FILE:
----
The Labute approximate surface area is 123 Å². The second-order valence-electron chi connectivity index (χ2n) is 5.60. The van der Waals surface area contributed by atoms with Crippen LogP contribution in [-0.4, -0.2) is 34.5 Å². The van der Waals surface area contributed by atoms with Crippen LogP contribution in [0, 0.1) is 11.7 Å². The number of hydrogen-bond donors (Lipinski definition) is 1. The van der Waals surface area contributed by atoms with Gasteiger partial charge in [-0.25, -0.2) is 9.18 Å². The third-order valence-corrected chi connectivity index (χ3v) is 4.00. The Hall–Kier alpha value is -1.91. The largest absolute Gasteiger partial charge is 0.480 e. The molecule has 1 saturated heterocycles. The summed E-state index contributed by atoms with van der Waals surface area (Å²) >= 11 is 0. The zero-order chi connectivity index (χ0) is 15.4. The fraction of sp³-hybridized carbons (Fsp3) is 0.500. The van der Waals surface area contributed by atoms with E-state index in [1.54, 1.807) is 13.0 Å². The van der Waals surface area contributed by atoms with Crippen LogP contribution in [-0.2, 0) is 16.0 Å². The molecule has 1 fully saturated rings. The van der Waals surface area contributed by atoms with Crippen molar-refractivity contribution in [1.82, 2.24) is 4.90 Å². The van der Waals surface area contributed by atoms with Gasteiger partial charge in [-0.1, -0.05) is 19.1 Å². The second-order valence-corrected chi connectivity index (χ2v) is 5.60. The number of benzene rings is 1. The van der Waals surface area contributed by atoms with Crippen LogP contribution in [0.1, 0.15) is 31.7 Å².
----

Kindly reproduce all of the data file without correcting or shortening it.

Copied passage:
The Labute approximate surface area is 123 Å². The second-order valence-electron chi connectivity index (χ2n) is 5.60. The van der Waals surface area contributed by atoms with Crippen LogP contribution in [-0.4, -0.2) is 34.5 Å². The van der Waals surface area contributed by atoms with Crippen LogP contribution in [0, 0.1) is 11.7 Å². The number of hydrogen-bond donors (Lipinski definition) is 1. The van der Waals surface area contributed by atoms with Gasteiger partial charge in [-0.25, -0.2) is 9.18 Å². The third-order valence-corrected chi connectivity index (χ3v) is 4.00. The Hall–Kier alpha value is -1.91. The largest absolute Gasteiger partial charge is 0.480 e. The molecule has 1 saturated heterocycles. The summed E-state index contributed by atoms with van der Waals surface area (Å²) >= 11 is 0. The zero-order chi connectivity index (χ0) is 15.4. The fraction of sp³-hybridized carbons (Fsp3) is 0.500. The van der Waals surface area contributed by atoms with E-state index in [1.54, 1.807) is 13.0 Å². The van der Waals surface area contributed by atoms with Crippen LogP contribution in [-0.2, 0) is 16.0 Å². The molecule has 1 fully saturated rings. The van der Waals surface area contributed by atoms with Crippen molar-refractivity contribution in [1.82, 2.24) is 4.90 Å². The van der Waals surface area contributed by atoms with Gasteiger partial charge in [-0.1, -0.05) is 19.1 Å². The second-order valence-corrected chi connectivity index (χ2v) is 5.60. The number of benzene rings is 1. The van der Waals surface area contributed by atoms with Crippen LogP contribution in [0.1, 0.15) is 31.7 Å².